This versatile cargo plane has had the longest production run (1956 – present) of any military aircraft. Over 2,300 planes have been built, and the Lockheed C-130 Hercules has been flown by an unbelievable 72 countries. The 4 turbo-prop cargo plane is also used for transporting airborne parachute troops to battle and, as the AC-130 Spectre, it is the most heavily armed gunship in aviation history. It is also used for: fighting fires; electronic warfare; weather reconnaissance (hurricane hunting); search and rescue; various scientific purposes; medical evacuation; drone carrying and control, aerial refueling of fixed wing planes and helicopters; and even as a bomber capable of dropping the gigantic MOAB (Massive Ordnance Air Blast, or more commonly, the “Mother of All Bombs”), a 22,600-pound bomb too big for regular bombers.
2. Bell UH-1 “Huey” Iroquois.
An astounding 16,000+ of these helicopters were produced from 1956 to 1986. They officially began service in 1960. Mostly associated with the Viet Nam War, these versatile birds were used by all branches of the US military as well as by other branches of government. At least 48 countries have used the UH-1, and 35 of them still do. With a crew of 1 to 4 and the ability to carry up to 14 troops or 6 stretchers, the initial use of the Huey was as a combat taxi for troops and medical evacuation. Of course, the UH-1 was also used for just about all the general-purpose roles a helicopter can be used for, such as search and rescue, cargo hauling and aerial reconnaissance. Both the Army and Navy/Marine Corps developed gunship versions (UH-1C), armed with a variety of machine guns and rockets, the first helicopter gunships designed specifically for that role. Variants for battlefield surveillance with radar for electronic warfare were also produced. Of course, such a useful aircraft could also readily be used for civilian purposes. The Bell AH-1 Cobra attack helicopter was derived from the UH-1, and with over 1,100 built, it is still going strong.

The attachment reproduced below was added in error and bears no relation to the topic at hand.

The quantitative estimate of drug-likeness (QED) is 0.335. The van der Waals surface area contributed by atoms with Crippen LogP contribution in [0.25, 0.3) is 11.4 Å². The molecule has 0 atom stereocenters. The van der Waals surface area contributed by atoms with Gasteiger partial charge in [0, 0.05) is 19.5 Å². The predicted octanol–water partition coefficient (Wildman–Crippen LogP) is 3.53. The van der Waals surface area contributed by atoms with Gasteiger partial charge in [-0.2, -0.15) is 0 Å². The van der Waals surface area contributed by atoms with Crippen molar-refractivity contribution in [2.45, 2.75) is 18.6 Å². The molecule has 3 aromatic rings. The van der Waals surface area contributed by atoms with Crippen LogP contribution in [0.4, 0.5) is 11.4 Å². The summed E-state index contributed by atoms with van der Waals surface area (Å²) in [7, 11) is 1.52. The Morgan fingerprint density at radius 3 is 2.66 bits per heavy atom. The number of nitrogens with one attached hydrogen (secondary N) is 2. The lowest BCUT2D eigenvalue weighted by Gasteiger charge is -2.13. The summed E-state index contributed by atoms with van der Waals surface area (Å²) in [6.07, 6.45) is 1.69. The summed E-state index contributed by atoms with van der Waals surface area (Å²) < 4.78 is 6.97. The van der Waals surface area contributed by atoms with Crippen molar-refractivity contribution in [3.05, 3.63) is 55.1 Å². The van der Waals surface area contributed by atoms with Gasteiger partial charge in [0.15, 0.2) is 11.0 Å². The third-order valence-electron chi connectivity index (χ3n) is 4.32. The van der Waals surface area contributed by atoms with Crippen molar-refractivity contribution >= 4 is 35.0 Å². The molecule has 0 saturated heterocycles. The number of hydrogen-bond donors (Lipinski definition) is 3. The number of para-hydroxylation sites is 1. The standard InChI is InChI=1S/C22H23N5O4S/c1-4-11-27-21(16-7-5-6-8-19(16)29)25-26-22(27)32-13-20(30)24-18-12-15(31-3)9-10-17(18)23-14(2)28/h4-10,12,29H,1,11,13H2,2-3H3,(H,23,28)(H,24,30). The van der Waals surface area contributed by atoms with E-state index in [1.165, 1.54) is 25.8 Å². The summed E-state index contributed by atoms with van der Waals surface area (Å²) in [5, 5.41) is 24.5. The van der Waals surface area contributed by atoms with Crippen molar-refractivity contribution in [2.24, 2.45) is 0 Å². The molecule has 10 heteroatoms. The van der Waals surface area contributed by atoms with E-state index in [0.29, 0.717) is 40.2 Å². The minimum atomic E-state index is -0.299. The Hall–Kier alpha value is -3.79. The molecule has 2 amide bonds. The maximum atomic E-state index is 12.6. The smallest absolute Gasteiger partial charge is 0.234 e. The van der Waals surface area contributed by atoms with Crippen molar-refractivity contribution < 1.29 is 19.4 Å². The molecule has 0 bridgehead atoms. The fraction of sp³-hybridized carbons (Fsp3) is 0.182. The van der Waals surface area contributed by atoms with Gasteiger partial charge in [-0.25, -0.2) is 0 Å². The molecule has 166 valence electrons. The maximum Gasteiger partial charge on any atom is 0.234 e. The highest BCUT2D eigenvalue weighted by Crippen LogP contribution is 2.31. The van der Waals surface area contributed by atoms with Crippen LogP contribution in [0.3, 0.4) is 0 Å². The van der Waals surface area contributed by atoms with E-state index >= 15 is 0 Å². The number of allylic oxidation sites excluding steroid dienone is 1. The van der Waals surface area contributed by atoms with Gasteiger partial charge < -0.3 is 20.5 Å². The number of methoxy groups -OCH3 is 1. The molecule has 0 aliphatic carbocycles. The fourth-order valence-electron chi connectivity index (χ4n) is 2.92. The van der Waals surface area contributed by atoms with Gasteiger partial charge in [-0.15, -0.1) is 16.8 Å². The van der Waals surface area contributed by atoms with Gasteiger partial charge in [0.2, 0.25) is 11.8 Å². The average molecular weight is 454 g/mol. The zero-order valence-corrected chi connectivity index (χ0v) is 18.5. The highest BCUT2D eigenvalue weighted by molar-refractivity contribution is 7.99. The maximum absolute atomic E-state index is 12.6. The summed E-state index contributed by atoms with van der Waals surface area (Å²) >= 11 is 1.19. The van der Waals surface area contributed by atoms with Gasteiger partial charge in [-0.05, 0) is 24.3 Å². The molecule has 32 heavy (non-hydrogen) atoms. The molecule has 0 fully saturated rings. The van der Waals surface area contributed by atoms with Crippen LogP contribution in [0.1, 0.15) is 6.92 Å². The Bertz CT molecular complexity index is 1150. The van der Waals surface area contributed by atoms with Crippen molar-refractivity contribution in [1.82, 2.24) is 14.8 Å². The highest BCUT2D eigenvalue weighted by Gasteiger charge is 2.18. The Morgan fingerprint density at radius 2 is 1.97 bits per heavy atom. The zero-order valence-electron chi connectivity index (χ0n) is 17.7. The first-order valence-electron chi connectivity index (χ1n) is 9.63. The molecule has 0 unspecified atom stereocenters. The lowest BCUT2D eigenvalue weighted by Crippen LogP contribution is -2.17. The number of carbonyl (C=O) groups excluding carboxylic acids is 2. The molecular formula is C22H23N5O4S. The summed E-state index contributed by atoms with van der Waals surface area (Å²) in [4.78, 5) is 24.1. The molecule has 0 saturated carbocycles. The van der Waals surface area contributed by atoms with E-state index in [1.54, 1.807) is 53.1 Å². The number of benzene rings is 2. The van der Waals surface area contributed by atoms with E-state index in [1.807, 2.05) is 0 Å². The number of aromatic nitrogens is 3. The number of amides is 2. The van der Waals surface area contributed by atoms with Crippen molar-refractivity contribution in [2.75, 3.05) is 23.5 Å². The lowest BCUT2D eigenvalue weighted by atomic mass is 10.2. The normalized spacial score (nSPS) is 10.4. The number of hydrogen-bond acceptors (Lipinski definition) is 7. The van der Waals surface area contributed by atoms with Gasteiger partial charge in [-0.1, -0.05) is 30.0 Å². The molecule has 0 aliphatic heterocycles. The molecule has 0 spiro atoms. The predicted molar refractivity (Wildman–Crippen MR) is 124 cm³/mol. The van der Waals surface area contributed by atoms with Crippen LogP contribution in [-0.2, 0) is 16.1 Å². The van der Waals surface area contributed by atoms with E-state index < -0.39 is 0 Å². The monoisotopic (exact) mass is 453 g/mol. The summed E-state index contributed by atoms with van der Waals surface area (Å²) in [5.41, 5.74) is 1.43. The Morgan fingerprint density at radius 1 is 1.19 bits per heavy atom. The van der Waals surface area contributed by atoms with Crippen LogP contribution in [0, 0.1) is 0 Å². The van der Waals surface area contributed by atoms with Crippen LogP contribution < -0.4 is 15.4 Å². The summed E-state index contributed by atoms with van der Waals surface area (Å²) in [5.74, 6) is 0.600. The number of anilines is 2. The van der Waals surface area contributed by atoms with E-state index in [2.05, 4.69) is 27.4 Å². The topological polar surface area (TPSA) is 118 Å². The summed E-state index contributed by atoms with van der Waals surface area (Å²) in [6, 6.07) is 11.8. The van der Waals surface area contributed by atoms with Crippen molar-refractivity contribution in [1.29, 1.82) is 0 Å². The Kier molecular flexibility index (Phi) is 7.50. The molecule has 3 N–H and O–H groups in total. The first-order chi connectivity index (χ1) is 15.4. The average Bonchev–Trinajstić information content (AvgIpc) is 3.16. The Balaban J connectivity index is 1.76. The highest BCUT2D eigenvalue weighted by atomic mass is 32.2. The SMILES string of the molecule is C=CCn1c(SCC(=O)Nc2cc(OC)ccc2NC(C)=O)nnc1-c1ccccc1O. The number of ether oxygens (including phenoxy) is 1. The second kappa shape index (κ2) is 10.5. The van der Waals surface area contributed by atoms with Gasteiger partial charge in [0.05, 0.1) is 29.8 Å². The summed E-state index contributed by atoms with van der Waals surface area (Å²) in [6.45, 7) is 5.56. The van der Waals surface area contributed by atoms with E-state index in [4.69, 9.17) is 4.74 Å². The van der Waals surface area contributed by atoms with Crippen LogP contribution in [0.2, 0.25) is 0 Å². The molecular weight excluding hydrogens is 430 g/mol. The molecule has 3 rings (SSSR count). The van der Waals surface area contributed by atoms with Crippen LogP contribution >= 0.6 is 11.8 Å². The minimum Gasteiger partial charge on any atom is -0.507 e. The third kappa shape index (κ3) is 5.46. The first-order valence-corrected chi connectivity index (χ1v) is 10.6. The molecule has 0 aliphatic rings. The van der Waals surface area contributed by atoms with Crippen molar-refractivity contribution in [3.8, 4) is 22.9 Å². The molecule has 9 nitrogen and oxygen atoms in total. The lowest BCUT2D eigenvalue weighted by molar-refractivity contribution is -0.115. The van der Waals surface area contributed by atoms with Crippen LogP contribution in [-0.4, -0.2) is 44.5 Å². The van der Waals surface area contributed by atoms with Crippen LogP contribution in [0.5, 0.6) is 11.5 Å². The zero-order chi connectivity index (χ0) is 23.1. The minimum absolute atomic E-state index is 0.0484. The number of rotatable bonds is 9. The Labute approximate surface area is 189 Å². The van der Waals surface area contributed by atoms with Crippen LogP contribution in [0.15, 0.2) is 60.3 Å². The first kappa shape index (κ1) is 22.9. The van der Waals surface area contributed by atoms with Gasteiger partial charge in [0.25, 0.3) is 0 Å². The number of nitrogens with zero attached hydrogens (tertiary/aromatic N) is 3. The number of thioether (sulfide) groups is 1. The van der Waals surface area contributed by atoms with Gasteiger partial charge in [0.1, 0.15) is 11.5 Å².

1. North American B-25 Mitchell.
First flown in 1940 and already available for service when the U.S. entered World War II, 11,000 of these medium bombers were built and flown by the USAAF, USN, USMC, RAF, RCAF, RAAF, USSR, by China, the Netherlands (in exile), Brazil and the Free French. The only U.S. military airplane named after an actual person, the Mitchell was easy to fly, incredibly rugged and could even stay aloft with 1 of its 2 engines out. Specially configured to fly off the deck of an aircraft carrier, 16 B-25s led by Jimmy Doolittle stunned the Japanese in 1942 with a retaliatory raid for Pearl Harbor. No land-based medium bomber would have been capable of that. Also configured with a solid nose instead of clear plexiglass, the B-25 could be loaded up with 8 x .50 caliber machine guns in the nose, 2 x .50 cals on the “cheeks” and 2 x .50 cals on the top turret, all of which could be fired forward, giving the B-25 gunship an incredible 12 forward-firing .50 cals, the most of any aircraft ever used for combat purposes. (The plane also had maximum total of 18 machine guns!) The nose could also be fitted with a 75mm gun, the largest forward-firing gun ever mounted on an airplane. The Mitchell could also be adapted for “skip” bombing as well as for conventional bombing. It was used for battlefield interdiction and as a gunship. Navy and Marine Corps “search and patrol” versions were equipped with search radar and had heavy rockets for attacking ships. Other versions were used for: weather reconnaissance “hurricane hunters;” VIP transport; general transport; anti-submarine patrol; and training.
Question for students (and subscribers): What types of planes would you include on the list? Please let us know in the comments section below this article.
For another interesting event that happened on August 19, please see the History and Headlines article: “The Samlesbury Witches.”
Your readership is much appreciated!
For more information, please see…
Jackson, Robert. The Encyclopedia of Aircraft: Over 3,000 Military and Civil Aircraft from the Wright Flyer to the Stealth Bomber. Thunder Bay Press, 2004.